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The Iceman cometh, his smartwatch told the cops: Hitman jailed after gizmo links him to Brit gangland slayings
Killer behind bars for life after fitness kit data tips off plod
Avid runner and hitman Mark Fellows was this week found guilty of murder after being grassed up by his Garmin watch.
Fellows, 38, was convicted of the murder of two men by Liverpool Crown Court in England. His accomplice, Steven Boyle, 36, said to have served as a spotter in one of the killings, was also convicted of murder.
Evidence presented by Crown prosecutors against Fellows included CCTV footage, phone data, and location data that indicated a lengthy reconnaissance of one of his victims.
Described by the Liverpool Echo as a fitness fanatic, sous-chef, and family man, Fellows – known by the nickname "Iceman" – was suspected of murdering Paul Massey, 55, an underworld figure from the city of Salford. Massey died in a fusillade of bullets on July 26, 2015, outside his home.
The murder last year of a Massey associate, Paul Kinsella, 54, helped investigators break the case, which is said to revolve around a gangland feud. Kinsella was killed on May 5, 2018, by a masked gunman on a bicycle wearing a high-visibility vest.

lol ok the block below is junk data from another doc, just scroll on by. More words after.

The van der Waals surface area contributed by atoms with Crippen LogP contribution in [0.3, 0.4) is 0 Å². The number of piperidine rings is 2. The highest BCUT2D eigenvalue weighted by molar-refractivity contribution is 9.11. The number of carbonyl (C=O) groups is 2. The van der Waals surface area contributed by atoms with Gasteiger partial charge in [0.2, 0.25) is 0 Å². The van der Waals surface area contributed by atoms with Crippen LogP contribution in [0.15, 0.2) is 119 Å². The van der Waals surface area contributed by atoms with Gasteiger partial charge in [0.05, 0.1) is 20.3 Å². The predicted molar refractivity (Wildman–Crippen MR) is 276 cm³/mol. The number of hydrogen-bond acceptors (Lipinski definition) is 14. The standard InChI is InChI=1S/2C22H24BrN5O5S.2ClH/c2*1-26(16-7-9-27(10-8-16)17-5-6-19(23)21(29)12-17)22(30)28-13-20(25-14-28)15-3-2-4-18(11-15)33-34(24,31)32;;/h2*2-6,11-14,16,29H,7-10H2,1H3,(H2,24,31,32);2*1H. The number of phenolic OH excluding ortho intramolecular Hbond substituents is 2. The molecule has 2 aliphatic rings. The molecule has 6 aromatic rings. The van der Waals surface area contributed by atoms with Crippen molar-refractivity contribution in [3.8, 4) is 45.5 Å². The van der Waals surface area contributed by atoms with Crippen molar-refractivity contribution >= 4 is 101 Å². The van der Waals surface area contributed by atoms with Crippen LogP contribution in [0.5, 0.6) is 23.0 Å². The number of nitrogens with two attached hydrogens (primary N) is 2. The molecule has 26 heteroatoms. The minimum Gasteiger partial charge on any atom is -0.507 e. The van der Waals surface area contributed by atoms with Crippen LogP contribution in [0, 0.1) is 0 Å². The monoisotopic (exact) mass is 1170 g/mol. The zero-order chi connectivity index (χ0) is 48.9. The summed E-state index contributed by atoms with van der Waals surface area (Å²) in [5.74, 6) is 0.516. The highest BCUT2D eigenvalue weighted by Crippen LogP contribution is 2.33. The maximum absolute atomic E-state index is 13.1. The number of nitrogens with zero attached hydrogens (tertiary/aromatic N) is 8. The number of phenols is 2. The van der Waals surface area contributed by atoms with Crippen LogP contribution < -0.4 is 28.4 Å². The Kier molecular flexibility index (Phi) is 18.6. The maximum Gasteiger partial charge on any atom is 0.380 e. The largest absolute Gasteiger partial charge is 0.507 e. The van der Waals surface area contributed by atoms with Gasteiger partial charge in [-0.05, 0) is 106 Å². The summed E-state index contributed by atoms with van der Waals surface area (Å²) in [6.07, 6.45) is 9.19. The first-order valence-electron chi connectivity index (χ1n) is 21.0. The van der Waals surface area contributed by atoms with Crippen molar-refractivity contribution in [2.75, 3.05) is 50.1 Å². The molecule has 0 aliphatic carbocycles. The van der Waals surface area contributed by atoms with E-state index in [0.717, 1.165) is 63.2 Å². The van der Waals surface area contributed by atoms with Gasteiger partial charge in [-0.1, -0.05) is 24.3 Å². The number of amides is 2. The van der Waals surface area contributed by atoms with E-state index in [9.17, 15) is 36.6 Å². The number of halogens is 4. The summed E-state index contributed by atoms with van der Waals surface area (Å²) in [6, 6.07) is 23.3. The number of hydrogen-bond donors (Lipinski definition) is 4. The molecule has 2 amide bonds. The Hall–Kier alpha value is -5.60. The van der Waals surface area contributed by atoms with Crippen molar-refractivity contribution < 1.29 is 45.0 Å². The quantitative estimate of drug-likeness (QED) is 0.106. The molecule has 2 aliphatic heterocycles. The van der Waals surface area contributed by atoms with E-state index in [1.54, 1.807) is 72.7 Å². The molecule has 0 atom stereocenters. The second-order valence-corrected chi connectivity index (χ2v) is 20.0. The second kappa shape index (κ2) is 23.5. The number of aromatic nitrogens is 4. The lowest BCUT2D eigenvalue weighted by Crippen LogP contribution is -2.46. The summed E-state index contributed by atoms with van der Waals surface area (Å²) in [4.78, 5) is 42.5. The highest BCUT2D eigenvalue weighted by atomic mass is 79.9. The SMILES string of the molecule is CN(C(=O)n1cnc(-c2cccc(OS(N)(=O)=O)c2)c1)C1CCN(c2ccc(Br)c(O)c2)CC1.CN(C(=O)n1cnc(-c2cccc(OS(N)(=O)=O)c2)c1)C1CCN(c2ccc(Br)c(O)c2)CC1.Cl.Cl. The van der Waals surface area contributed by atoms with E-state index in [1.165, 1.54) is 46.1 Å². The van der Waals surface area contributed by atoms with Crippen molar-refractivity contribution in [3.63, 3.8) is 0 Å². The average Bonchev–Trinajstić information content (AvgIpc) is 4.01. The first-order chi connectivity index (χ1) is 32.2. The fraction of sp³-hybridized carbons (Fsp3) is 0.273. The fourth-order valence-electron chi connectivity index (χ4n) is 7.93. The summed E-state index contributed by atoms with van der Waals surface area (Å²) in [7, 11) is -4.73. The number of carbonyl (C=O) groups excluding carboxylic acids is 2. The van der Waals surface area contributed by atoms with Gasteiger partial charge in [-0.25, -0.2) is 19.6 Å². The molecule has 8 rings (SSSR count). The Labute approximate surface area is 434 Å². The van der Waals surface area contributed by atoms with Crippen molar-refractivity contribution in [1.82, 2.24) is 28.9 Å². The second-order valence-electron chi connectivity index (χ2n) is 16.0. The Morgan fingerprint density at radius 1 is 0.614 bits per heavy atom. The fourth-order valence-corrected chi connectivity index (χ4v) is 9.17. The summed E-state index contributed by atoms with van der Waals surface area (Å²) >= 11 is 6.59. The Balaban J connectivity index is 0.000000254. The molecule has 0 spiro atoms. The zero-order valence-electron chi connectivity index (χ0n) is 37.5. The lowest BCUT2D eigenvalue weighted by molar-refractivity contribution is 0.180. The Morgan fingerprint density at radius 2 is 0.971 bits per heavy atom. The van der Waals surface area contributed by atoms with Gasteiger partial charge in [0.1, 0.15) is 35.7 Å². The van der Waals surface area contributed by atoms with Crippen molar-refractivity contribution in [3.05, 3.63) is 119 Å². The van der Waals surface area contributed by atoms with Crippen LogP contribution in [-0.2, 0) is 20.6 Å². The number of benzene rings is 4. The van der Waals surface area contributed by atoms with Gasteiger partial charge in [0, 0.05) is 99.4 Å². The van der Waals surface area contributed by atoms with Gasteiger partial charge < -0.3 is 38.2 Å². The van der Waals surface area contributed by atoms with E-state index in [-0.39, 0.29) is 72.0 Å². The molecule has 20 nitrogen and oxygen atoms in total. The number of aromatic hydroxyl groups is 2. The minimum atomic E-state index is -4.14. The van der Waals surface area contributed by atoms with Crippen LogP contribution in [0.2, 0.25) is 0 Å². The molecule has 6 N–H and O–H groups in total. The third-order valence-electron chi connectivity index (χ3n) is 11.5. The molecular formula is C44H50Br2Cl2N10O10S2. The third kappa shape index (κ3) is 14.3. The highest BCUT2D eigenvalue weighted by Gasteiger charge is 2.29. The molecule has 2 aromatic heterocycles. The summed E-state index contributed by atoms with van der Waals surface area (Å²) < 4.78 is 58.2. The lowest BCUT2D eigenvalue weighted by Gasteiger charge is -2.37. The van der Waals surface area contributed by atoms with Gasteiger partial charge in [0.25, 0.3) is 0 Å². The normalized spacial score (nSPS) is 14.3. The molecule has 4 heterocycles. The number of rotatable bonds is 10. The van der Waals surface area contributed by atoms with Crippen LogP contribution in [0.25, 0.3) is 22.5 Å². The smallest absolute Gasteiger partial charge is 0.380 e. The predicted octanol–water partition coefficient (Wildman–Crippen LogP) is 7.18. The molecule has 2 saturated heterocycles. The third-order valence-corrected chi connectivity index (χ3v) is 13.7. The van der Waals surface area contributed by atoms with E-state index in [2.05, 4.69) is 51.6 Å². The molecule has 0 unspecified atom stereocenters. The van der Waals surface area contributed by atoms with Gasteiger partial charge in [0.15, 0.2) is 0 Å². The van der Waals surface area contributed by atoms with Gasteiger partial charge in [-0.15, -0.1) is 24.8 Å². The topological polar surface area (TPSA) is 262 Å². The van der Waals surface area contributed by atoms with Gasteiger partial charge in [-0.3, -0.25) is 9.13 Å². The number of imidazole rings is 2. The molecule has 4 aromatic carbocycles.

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The vest and bicycle, with distinctive yellow markings and black tape, were easily spotted on CCTV footage. So too apparently was Fellows, which prompted detectives to search his home where they found a Garmin Forerunner watch.
The watch "provided key evidence for the Massey case," the Liverpool Echo says.
Searching through the device's GPS data trail, investigators found Fellows had been conducting reconnaissance near Massey's home on April 29, 2015. After scouring mobile cell site data, CCTV, and vehicle license plate reader data, detectives found a car that belonged to Fellows had been driving past Massey's house at least two times a day in the week prior to the killing.
Boyle, cleared of involvement in the Massey murder but convicted in the killing of Kinsella, made matters worse for Fellows by giving testimony – "grassing" in British English or "snitching" in American parlance.
The BBC and Liverpool Echo both report that Fellows made a throat-cutting gesture, and mouthed the word "grass" to his former associate in the witness box.
Fellows was sentenced to life in prison without parole on Thursday; Boyle received a sentence of 33 years to life. ®